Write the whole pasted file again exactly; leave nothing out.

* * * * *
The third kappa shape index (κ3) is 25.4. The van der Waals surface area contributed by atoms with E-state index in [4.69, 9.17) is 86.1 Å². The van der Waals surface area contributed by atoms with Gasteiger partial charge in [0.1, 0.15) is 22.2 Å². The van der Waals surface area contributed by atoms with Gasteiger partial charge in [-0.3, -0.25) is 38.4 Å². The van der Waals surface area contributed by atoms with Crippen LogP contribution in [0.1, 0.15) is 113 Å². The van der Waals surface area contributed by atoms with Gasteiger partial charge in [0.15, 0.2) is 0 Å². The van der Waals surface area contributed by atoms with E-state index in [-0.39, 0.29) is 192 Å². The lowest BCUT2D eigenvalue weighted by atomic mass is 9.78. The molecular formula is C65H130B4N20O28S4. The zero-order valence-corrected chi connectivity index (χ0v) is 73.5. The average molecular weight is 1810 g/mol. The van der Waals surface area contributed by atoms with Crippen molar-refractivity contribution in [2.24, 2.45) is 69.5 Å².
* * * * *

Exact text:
The third kappa shape index (κ3) is 25.4. The van der Waals surface area contributed by atoms with E-state index in [4.69, 9.17) is 86.1 Å². The van der Waals surface area contributed by atoms with Gasteiger partial charge in [0.1, 0.15) is 22.2 Å². The van der Waals surface area contributed by atoms with Gasteiger partial charge in [-0.3, -0.25) is 38.4 Å². The van der Waals surface area contributed by atoms with Crippen LogP contribution in [0.1, 0.15) is 113 Å². The van der Waals surface area contributed by atoms with Gasteiger partial charge in [0.15, 0.2) is 0 Å². The van der Waals surface area contributed by atoms with E-state index in [-0.39, 0.29) is 192 Å². The lowest BCUT2D eigenvalue weighted by atomic mass is 9.78. The molecular formula is C65H130B4N20O28S4. The zero-order valence-corrected chi connectivity index (χ0v) is 73.5. The average molecular weight is 1810 g/mol. The van der Waals surface area contributed by atoms with Crippen molar-refractivity contribution in [2.24, 2.45) is 69.5 Å².